Since the beginning of this outbreak in January 2019, a total of 61 MERS-CoV cases, with a case fatality ratio of 13.1% (8/61), have been reported in Wadi Aldwasir city. The median age of reported cases was 46 years (range 16 to 85 years). Of the 61 cases, 65% (n=46) were male, and 23% (n = 14) were health care workers. Investigations into the source of infection of the 61 cases found that 37 were health-care acquired infections, 14 were primary cases presumed to be infected from contact with dromedary camels and the remaining (10) infections occurred among close contacts outside of health care settings. As previously reported1, two human to human transmission amplification events took place at a hospital during this outbreak (one amplification event in the emergency department, and one amplification event in a cardiac intensive care unit; Figure 1).

The link below provides details of the 22 reported cases:

From 2012 through 31 March 2019, a total of 2399 laboratory-confirmed cases of MERS-CoV and 827 associated deaths were reported globally to WHO under the International Health Regulations (IHR). The associated deaths reported to WHO were identified through follow-up with affected member states.

Public Health Response

As reported previously, the Saudi Arabian Ministry of Health (MoH) has conducted and completed a full-scale investigation of the MERS outbreak in Wadi Aldwasir including identification of all household and healthcare worker contacts of confirmed patients in all of the hospitals affected.

As of 31 March 2019, a total of 380 contacts have been identified, including 260 household contacts and 120 healthcare worker contacts. All identified contacts were monitored for 14 days from the last date of exposure as per WHO and national guidelines for MERS. All secondary cases have been reported to WHO.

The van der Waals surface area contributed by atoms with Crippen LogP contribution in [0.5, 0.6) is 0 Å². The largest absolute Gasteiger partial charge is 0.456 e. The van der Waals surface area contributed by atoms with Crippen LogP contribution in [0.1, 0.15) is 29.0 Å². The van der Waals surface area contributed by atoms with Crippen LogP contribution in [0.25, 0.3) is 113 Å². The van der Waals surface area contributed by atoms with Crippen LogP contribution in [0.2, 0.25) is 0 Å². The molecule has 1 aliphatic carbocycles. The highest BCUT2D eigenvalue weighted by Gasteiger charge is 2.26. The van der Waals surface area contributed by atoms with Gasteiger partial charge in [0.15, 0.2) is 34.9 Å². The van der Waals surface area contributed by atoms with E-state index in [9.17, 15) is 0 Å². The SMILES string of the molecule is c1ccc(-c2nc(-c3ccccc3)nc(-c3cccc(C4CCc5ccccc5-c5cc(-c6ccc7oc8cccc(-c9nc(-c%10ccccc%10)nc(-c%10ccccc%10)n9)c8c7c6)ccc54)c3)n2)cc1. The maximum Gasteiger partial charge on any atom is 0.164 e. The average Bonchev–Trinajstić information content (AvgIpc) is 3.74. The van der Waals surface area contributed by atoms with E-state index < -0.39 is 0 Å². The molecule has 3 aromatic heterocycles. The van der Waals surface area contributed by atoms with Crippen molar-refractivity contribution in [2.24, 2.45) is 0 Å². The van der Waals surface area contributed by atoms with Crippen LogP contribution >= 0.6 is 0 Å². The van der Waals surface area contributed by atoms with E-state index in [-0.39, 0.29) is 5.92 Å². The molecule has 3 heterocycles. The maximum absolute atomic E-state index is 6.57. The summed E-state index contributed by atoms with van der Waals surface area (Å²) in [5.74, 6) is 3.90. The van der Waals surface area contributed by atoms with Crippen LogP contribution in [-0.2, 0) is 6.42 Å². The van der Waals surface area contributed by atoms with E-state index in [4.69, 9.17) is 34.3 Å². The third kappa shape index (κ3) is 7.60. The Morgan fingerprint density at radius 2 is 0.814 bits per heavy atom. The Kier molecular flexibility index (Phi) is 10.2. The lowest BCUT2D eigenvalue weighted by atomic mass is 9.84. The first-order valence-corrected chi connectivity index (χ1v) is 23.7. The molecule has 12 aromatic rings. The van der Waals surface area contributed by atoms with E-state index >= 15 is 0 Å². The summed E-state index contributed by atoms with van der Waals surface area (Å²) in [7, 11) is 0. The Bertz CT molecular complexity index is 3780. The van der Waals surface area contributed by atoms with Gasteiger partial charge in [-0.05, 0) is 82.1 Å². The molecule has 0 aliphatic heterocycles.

Currently, all the listed contacts have been tested for MERS-CoV infection by reverse transcription polymerase chain reaction (RT-PCR) at least once and many contacts of known patients have been tested repeatedly. All secondary cases of MERS-CoV infection have been reported to WHO. The last case from Wadi Aldwasir was reported on 12 March 2019.

Within the affected health care facilities, infection prevention and control measures have been enhanced including intensive mandatory on-the-job training on infection control measures for all healthcare workers in emergency room and intensive care unit. Disinfection has been carried out in the emergency room and ICU of hospital A, which is fully operational and additional staff were mobilized to support infection control activities. Respiratory triage has been enforced in all healthcare facilities in the Riyadh region.

The MoH media department launched an awareness campaign targeting Wadi Aldawasir city with special focus on camel owners and camel related activities.

The Ministry of Agriculture is testing dromedaries in Wadi Aldwasir city and initial results have identified several PCR positive dromedaries in the city. Positive camels have been removed from the market and movement in and out of the camel market has been restricted. Camels owned by confirmed human cases were quarantined regardless of testing results. Full genome sequencing of available human and dromedary specimens have been conducted. Laboratory findings of camel testing by the Ministry of Agriculture have been reported to the World Organization for Animal Health (OIE).

WHO risk assessment

Infection with MERS-CoV can cause severe disease resulting in high morbidity and mortality. Humans are infected with MERS-CoV from direct or indirect contact with infected dromedary camels or by transmission between humans. So far, the observed non-sustained human-to-human transmission has occurred mainly in health care settings.

The notification of these additional cases does not change WHO’s overall risk assessment of MERS. WHO expects that additional cases of MERS will be reported from the Middle East, and that cases will continue to be exported to other countries by individuals who might acquire the infection after exposure to dromedary camels, dromedary camel animal products (for example, consumption of camel’s raw milk), or humans (for example, in a health care setting or household contacts).